“According to Omdia: Among MNCs, IT decisionmakers’ views of their internet services are overwhelmingly positive, with 98% either 'satisfied' or 'extremely satisfied'.”

In the last decade, broadband infrastructure like fibre optics has expanded hugely in capacity. The level of redundancy and load management built into the world’s internet infrastructure is now massive. A near-doubling in daytime utilisation rates—people using their home connections to work from their living rooms—hasn’t troubled it at all, even with the kids watching YouTube all day upstairs.

This is driving even greater interest in SD-WAN over broadband internet, as a much lower-cost and more flexible way to keep your people connected.

If your apps are configured as cloud services over SD-WAN—from Google Docs to enterprise-scale SAP— they’re accessible from anywhere, with much-reduced worries about capacity and security. (The average home broadband connection is faster than many offices, and if 128-bit encryption is good enough for Visa and Mastercard, it’s probably good enough for your business data.)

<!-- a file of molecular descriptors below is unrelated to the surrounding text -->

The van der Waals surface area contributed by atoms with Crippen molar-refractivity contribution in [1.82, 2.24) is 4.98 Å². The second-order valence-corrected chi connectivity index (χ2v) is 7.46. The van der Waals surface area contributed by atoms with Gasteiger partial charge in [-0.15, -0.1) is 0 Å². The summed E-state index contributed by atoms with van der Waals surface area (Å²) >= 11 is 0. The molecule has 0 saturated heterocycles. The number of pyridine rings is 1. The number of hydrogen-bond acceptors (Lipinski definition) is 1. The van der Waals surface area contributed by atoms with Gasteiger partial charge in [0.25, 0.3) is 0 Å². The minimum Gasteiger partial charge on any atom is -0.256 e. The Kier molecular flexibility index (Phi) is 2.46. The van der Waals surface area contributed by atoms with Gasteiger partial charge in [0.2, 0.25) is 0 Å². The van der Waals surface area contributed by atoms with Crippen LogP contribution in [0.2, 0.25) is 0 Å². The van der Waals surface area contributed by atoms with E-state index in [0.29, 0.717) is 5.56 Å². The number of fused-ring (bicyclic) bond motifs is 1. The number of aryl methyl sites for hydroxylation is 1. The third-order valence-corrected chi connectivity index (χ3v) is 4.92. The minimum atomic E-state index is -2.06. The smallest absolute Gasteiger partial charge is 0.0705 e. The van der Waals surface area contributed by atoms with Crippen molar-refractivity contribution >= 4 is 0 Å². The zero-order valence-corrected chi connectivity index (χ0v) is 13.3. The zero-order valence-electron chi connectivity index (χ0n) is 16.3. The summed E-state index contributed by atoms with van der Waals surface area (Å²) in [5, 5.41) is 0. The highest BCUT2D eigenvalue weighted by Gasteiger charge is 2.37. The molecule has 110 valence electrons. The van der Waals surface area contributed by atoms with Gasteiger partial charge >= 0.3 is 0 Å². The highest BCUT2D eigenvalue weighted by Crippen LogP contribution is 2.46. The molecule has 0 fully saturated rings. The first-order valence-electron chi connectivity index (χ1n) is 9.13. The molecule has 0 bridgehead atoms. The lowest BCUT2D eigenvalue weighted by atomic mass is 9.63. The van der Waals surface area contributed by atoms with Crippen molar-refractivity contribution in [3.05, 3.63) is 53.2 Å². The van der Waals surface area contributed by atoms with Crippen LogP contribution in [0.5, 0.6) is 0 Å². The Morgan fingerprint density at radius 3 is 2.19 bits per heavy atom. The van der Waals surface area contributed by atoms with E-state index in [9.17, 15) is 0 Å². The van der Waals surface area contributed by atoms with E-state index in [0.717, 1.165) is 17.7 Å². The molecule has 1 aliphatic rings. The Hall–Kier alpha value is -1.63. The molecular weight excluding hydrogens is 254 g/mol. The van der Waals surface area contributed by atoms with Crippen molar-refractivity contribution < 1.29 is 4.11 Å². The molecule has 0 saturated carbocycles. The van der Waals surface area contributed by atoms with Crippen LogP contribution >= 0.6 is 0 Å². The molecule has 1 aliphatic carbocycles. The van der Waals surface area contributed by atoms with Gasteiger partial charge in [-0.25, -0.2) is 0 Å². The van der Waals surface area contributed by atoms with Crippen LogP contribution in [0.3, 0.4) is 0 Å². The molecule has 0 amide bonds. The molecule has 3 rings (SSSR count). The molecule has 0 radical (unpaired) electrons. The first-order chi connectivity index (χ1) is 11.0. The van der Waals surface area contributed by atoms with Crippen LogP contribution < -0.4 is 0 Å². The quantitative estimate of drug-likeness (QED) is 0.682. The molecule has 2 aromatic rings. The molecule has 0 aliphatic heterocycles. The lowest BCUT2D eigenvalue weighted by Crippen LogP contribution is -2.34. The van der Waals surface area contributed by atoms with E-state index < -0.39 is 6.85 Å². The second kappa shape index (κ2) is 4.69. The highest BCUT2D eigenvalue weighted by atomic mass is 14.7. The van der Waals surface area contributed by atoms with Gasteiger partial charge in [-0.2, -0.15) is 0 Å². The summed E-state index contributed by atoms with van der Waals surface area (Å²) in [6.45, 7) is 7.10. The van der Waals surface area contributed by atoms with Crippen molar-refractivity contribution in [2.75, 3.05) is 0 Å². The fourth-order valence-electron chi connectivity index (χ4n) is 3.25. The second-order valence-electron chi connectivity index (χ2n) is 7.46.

“SD-WAN on business internet (with the right SLA match) is fast and flexible, and six to ten times cheaper than MPLS—and that’s just an average.”

What does thismean for our Next Normal?

The post-Covid world has to connect people and devices much more flexibly—and MPLS, whatever its past advantages, was never good at rapidfire requirements shifts. That’s why, according to Omdia’s report, 53% of enterprises today are speeding up their move to SD-WAN with an internet underlay. (Well, even a global pandemic can lead to some good outcomes.)

So for more and more businesses, SD-WAN looks like the ideal solution. But not so fast—let’s look next at the buying journey, and see if that leads to the same conclusion.

The buying journey: a fork in the networking road.